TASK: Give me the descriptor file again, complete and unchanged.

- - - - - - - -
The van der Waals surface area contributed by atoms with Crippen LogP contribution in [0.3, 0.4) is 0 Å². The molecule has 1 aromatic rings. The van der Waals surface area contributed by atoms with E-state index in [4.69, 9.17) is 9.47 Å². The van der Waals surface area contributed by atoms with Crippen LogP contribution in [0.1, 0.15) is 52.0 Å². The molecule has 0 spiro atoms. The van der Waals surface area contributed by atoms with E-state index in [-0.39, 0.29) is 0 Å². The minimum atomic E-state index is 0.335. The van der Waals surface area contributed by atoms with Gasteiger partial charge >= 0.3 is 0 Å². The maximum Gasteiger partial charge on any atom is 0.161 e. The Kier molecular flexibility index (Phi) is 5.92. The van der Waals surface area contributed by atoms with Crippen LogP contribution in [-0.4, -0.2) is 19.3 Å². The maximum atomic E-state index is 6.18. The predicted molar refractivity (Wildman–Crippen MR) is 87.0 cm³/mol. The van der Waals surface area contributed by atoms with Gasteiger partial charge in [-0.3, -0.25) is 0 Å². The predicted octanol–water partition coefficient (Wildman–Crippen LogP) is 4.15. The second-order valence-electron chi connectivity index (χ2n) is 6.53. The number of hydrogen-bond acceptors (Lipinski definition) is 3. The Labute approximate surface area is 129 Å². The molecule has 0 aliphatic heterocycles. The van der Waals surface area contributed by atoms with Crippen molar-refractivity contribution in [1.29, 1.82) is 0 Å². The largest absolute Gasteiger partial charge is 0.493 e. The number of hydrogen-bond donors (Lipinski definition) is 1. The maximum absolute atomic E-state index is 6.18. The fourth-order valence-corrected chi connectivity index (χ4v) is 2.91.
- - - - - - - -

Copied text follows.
The van der Waals surface area contributed by atoms with Crippen LogP contribution in [0.3, 0.4) is 0 Å². The molecule has 1 aromatic rings. The van der Waals surface area contributed by atoms with E-state index in [4.69, 9.17) is 9.47 Å². The van der Waals surface area contributed by atoms with Crippen LogP contribution in [0.1, 0.15) is 52.0 Å². The molecule has 0 spiro atoms. The van der Waals surface area contributed by atoms with E-state index in [-0.39, 0.29) is 0 Å². The minimum atomic E-state index is 0.335. The van der Waals surface area contributed by atoms with Gasteiger partial charge >= 0.3 is 0 Å². The maximum Gasteiger partial charge on any atom is 0.161 e. The Kier molecular flexibility index (Phi) is 5.92. The van der Waals surface area contributed by atoms with Crippen LogP contribution in [-0.4, -0.2) is 19.3 Å². The maximum atomic E-state index is 6.18. The predicted molar refractivity (Wildman–Crippen MR) is 87.0 cm³/mol. The van der Waals surface area contributed by atoms with Gasteiger partial charge in [-0.3, -0.25) is 0 Å². The predicted octanol–water partition coefficient (Wildman–Crippen LogP) is 4.15. The second-order valence-electron chi connectivity index (χ2n) is 6.53. The number of hydrogen-bond acceptors (Lipinski definition) is 3. The Labute approximate surface area is 129 Å². The molecule has 0 aliphatic heterocycles. The van der Waals surface area contributed by atoms with Crippen molar-refractivity contribution in [1.29, 1.82) is 0 Å². The largest absolute Gasteiger partial charge is 0.493 e. The number of hydrogen-bond donors (Lipinski definition) is 1. The maximum absolute atomic E-state index is 6.18. The fourth-order valence-corrected chi connectivity index (χ4v) is 2.91.